[AngelList founder Naval Ravikant] came back to a theme he’d touched on earlier in the interview, about how the world would be increasingly made up of very small startups interacting with each other through APIs. No big corporations.
To see how radical this idea is, look around the startup ecosystem. All of the most promising Web companies have done mega growth rounds at huge valuations. Facebook raised well over $1 billion in private equity before even going public and employs thousands. Even VCs and entrepreneurs who believe startups can change the world, believe you have to get big eventually. Sure you can be capital efficient at the beginning, but not at the end of a journey.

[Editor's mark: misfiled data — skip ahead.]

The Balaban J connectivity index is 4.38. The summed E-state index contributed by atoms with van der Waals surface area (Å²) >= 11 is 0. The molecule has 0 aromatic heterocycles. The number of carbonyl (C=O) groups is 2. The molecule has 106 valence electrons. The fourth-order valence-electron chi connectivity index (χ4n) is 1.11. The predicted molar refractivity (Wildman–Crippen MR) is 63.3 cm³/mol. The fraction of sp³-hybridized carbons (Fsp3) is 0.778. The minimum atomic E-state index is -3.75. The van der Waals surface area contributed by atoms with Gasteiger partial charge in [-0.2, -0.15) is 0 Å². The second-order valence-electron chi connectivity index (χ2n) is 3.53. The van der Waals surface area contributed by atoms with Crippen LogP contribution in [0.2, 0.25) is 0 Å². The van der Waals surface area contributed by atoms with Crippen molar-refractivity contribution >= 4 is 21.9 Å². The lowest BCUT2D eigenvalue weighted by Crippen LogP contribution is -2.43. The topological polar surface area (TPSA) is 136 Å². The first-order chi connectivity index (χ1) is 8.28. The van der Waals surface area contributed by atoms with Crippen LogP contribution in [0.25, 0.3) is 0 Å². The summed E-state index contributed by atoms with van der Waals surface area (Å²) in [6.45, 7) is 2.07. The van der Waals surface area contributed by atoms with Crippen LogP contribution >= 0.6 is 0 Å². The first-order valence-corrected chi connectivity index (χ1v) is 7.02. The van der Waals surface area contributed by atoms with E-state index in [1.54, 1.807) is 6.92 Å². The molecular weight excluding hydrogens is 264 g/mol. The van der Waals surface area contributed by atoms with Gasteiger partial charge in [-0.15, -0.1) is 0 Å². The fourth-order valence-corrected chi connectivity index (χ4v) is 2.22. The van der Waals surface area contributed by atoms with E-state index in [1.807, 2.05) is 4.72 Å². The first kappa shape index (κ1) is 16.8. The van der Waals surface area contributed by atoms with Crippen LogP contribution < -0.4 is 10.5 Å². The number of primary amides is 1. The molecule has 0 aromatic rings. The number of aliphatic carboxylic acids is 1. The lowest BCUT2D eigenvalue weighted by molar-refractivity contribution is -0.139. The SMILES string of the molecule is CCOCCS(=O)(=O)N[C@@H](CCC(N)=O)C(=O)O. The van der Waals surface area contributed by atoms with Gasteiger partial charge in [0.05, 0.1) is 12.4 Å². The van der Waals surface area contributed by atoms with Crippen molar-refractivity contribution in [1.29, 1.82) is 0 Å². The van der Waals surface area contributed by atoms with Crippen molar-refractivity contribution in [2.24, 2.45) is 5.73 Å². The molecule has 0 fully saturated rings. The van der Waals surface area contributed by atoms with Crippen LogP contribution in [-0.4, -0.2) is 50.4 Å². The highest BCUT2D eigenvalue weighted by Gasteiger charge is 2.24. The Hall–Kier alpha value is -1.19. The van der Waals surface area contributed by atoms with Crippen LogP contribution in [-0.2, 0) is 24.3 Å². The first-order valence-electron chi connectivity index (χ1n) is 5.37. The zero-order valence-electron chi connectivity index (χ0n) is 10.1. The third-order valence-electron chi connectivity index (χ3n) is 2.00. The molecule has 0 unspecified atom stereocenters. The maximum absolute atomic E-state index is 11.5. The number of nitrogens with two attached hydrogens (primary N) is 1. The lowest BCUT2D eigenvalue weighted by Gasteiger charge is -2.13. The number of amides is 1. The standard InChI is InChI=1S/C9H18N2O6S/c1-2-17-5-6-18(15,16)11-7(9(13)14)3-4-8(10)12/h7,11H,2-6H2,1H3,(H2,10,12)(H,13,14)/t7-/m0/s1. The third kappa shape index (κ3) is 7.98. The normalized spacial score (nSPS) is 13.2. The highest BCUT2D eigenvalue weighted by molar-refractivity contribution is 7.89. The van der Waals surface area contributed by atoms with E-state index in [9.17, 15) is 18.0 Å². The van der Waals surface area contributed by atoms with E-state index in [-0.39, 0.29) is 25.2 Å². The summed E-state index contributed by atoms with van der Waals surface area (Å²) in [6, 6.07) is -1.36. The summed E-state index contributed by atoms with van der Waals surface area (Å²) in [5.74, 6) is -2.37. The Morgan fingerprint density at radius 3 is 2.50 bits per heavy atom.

Ravikant argued that Instagram wasn’t a fluke — it’ll start to be the norm. He countered criticism that Instagram didn’t monetize by saying they only would have needed a handful of people to do it. And he went a step further, saying that Google and Facebook likely didn’t need 80 percent of the people working there. He argued Facebook could be built today with just a few hundred people.
This will be possible, he says, because future things will start to be outsourced that we couldn’t dream of being outsourced today. And whole armies of workers would wake up everyday, log onto whatever crazy hardware we’re using at the time, and get a daily assignment from a variety of companies — much like an Uber driver.